Life with Kendrick (2003)

Jack Ross, ed.: brief 26 (February 2003)

Life with Kendrick:
A Conversation with Margaret Edgcumbe

Kendrick Smithyman married Margaret Edgcumbe in 1981, after the death of his first wife, the poet Mary Stanley. She spoke to me about him on December 8th, 2002, at the Northcote house they shared together.

How did you first meet Kendrick?

It was while I was doing English Honours (this was the first time I set eyes on him, you understand, rather than the first time I met him). He came into the Honours Room to fetch a book, as it then doubled as the library. Somebody said, “I’m warned that you’ve decided to write a play about one of the boys that you used to teach,” and he said, “Yes, it’s going to be about a twelve-year-old who was blackmailing people about homosexual sex,” or something of that sort, and added as a parting shot, “Don’t poke borax – there are perversions I haven’t touched on yet!” So that was my first image of Kendrick: small man delivering devastating line as he left.

Then of course he was around the university a lot, and there was an Honours party for Shakespeare’s birthday, and he came along with all the usual suspects. After that, it wasn’t until I was applying for the tutor’s job in the English Department in 1967 that I saw him again. Much later on, when we were married, he said that I’d been showing far too much leg (those were the days of miniskirts) …

He ran the first enrolment I ever took part in; but the next year he was away, and I had to run it, and I’m afraid I took it out of his hands and never let him have it back. He wasn’t all that pleased by that. He wasn’t going to run it himself, but he was damned if he was going to let me feel that I was doing the right thing!

What was it like working with him?

Oh, it was fine. He didn’t give advice or tell you what to do, which of course under the present regime is what senior tutors are supposed to do, but Kendrick was never that sort of figure.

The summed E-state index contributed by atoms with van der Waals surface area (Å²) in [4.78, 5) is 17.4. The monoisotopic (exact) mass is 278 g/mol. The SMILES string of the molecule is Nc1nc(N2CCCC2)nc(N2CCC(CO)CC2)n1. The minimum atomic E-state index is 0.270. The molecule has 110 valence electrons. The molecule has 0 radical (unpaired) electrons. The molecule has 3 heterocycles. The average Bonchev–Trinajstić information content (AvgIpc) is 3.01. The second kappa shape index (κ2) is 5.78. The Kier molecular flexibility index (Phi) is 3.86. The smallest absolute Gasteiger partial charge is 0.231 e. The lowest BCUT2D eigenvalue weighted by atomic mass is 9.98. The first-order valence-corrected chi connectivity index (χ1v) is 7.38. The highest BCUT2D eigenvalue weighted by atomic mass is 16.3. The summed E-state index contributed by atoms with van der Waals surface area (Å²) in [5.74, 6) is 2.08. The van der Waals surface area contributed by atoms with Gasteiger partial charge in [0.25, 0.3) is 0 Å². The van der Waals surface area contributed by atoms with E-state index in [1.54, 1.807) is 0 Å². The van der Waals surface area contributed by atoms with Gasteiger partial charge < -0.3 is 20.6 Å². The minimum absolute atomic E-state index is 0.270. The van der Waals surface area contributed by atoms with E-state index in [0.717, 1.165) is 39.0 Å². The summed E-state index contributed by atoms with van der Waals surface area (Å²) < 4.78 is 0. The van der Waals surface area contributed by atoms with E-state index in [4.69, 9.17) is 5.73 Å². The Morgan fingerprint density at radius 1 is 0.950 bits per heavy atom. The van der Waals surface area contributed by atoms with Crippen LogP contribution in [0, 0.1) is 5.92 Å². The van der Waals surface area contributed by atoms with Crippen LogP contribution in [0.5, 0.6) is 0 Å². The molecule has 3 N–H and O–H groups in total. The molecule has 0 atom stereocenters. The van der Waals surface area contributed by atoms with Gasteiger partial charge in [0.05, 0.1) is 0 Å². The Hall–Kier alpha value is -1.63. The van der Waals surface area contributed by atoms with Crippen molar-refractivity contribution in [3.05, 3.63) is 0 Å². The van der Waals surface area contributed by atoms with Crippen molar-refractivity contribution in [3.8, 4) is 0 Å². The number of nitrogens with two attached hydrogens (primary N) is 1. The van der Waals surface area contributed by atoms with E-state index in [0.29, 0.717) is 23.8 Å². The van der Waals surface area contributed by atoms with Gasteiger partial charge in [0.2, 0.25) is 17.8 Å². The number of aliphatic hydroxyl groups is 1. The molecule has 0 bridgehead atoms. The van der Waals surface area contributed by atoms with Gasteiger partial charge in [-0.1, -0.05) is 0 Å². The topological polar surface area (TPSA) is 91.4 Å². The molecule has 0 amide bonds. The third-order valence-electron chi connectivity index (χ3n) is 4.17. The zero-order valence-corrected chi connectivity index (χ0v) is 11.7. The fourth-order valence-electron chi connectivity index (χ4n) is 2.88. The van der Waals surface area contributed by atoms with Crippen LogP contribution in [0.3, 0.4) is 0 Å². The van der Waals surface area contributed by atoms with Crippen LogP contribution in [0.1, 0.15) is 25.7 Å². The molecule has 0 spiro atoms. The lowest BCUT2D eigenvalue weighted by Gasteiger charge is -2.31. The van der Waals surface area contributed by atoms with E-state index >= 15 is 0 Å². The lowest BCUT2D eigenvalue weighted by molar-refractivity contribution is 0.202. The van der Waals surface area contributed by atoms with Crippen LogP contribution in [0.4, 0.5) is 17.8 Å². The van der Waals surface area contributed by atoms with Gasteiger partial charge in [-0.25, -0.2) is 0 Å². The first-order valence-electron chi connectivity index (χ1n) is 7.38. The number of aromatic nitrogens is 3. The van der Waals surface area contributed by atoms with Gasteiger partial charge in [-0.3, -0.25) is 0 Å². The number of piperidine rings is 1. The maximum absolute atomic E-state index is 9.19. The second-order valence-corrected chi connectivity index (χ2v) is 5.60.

We had a lot of interests in common. I am a sucker for a story, you see. I could listen to his stories for hours and hours and hours, and we were across the corridor from each other in Wynyard Street, so … I think he was researching the Jacky Marmon stuff at that point, and I was interested in anything that anyone was prepared to tell me about – most of the time.

Did you know much about Northland history then?

Of course I knew that I had roots in Northland, but I didn’t have much information about it. My great-great grandfather was a missionary called Robert Burrows. He came out in 1840 and was stationed at Waimate at the time of the uprising or war or whatever you want to call it. That’s why there is a Russell poem and a Waimate poem in one of the books , which you will doubtless have seen.

What was it like going on holiday with him?

The first time that we went away on holiday together, it was a question of, “Where will we go?” and I said I would rather like to go up north, because I’d heard so much about the Hokianga. This was after we married. I had been up north before, but only to the touristy bits. I’d never been to the Hokianga.

I didn’t like camping. He liked camping, and he camped with Mary and the boys (he had loads and loads of camping gear), but I couldn’t see why two elderly or getting-to-elderly people shouldn’t use motels and do it in reasonable comfort, so we didn’t actually follow the path that he’d taken with Mary around the Hokianga. Actually I don’t think we could have on that first trip, as there’d been one of those disasters they have where the road had been wiped out or was under repair, so we never got round to the other coast and Mitimiti and all that. That would have been in 1982.

And did he drive down every shingle road?